Abstract

Osteoporosis is one of the most common degenerative diseases. It is characterized by reduced bone mineral density (BMD) with an increased risk for bone fractures. There is a substantial genetic contribution to BMD, although the genetic factors involved in the pathogenesis of human osteoporosis are largely unknown. Mice with a targeted deletion of either the cannabinoid receptor type 1 (Cnr1) or type 2 (Cnr2) gene show an alteration of bone mass, and pharmacological modification of both receptors can regulate osteoclast activity and BMD. We therefore analyzed both genes in a systematic genetic association study in a human sample of postmenopausal osteoporosis patients and matched female controls. We found a significant association of single polymorphisms (P=0.0014) and haplotypes (P=0.0001) encompassing the CNR2 gene on human chromosome 1p36, whereas we found no convincing association for CNR1. These results demonstrate a role for the peripherally expressed CB2 receptor in the etiology of osteoporosis and provide an interesting novel therapeutical target for this severe and common disease.

INTRODUCTION

A significant decrease in bone mineral density (BMD) leads to an enhanced liability to bone fractures and is a major denominator of human osteoporosis. Osteoporosis is one of the most common degenerative disorders in developed countries. Although it affects both sexes and all racial groups, postmenopausal women are at the highest risk. The etiology of osteoporosis is heterogeneous; the main predictors are age, gender and a positive family history. The inheritance pattern is complex, and numerous families and twin studies have demonstrated a pronounced genetic contribution to osteoporosis and BMD with average heritability estimates in the range of 60–80% (1). Although the molecular regulation of BMD is largely unknown, variants in a few genes, including the collagen 1A1-gene (2), the vitamin D receptor gene (3) and the low density lipoprotein receptor-related protein 5 gene (4), have repeatedly been shown to be associated with bone mass. Moreover, the bone morphogenetic protein 2 gene (5) has been identified as a human osteoporosis susceptibility gene by a positional cloning approach. In addition, a few chromosomal loci including human chromosome 1p36 have been replicated in independent genome-wide linkage studies; however, the underlying susceptibility genes are unknown (68).

Very recently, an unexpected role of the endocannabinoid system in the regulation of bone mass has been demonstrated in mice (9,10). To date, two cannabinoid receptors, CB1 and CB2, have been identified. Both proteins are highly homologous and belong to the family of G-protein coupled seven-transmembrane domain receptors, which bind and are activated by endocannabinoids. CNR1 is predominantly expressed in the brain and peripheral neurons and is responsible for the psychotropic action of cannabinoids (11,12), whereas CNR2 is absent in the brain but is mainly expressed in immune cells (13). The neuronal CB1 receptor is encoded by the CNR1 gene on human chromosome 6q15, whereas the non-neuronal CB2 receptor is encoded by the CNR2 gene on 1p36. Mice with a targeted deletion of Cnr1 have an increased bone mass (10), whereas we could recently show that Cnr2 knockout mice have a decreased bone mass reminiscent of human osteoporosis (9). Both studies demonstrated that the pharmacological modulation of CB receptors affects bone mass in vivo, although the pharmacological results were contradictory.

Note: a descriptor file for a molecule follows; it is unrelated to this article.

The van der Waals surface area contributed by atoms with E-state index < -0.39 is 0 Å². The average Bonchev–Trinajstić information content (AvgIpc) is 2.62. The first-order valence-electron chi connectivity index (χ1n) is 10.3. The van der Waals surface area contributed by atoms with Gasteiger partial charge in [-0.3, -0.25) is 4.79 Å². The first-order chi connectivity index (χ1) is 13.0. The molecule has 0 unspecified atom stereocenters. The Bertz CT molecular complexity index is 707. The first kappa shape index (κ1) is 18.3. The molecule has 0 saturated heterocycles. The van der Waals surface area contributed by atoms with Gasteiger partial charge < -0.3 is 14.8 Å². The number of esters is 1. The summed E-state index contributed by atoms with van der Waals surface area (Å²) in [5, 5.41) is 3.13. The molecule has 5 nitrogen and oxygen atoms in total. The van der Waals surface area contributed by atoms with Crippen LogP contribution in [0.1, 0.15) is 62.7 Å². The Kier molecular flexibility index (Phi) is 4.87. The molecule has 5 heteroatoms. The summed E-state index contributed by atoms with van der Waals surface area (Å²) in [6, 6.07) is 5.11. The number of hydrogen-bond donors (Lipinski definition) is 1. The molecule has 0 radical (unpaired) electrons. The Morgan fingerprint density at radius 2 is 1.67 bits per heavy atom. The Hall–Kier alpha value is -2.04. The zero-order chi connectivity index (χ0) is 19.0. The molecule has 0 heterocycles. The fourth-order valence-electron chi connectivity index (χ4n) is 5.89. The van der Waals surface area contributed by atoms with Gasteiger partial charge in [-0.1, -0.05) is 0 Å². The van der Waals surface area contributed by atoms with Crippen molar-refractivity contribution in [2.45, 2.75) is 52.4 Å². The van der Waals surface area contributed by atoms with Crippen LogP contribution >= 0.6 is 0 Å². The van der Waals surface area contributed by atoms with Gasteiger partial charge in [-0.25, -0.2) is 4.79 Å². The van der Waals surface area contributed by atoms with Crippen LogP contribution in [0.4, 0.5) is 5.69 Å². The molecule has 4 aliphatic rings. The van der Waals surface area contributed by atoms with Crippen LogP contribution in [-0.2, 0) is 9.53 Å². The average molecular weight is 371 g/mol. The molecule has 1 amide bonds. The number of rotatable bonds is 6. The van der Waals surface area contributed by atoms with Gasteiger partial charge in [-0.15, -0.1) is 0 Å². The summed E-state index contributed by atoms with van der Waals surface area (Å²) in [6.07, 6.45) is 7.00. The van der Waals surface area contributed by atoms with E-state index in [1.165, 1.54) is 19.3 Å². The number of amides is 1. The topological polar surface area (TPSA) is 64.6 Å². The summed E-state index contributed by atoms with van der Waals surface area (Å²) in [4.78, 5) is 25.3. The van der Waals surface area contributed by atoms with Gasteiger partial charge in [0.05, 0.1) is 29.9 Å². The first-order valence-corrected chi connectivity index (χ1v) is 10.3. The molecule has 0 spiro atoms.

Because these mouse genetic data suggest a role for the endocannabinoid system in the regulation of bone mass and because the chromosomal region 1p36, which contains the CNR2 gene, has been implicated in osteoporosis (68), we have therefore studied the involvement of CNR1 and/or CNR2 in the pathogenesis of complex inherited human osteoporosis by pursuing a systematic genetic case–control association study.

RESULTS

Around the human CNR1 gene, we genotyped four single nucleotide polymorphisms (SNPs) (rs806365, rs1049353, rs806377 and rs806380), for which genotyping assays were available (Table 1), covering a region of nearly 20 kb and encompassing the single coding exon of CNR1. The genotype distributions of the two samples did not deviate significantly (P≥0.05) from those expected from the Hardy–Weinberg equilibrium (HWE), as tested by the exact test. The distribution of genotypes of the four CNR1 polymorphisms is shown in Table 1. To compare the frequencies of individual SNPs between cases and controls, we applied a standard χ2 test (df=1) for allelic association with the disease phenotype. No statistically significant differences of allele or genotype distributions were found between patients and controls, but SNP rs806380 showed a borderline significant P-value of 0.057. In conclusion, our data do not support a major role of CNR1 in our sample.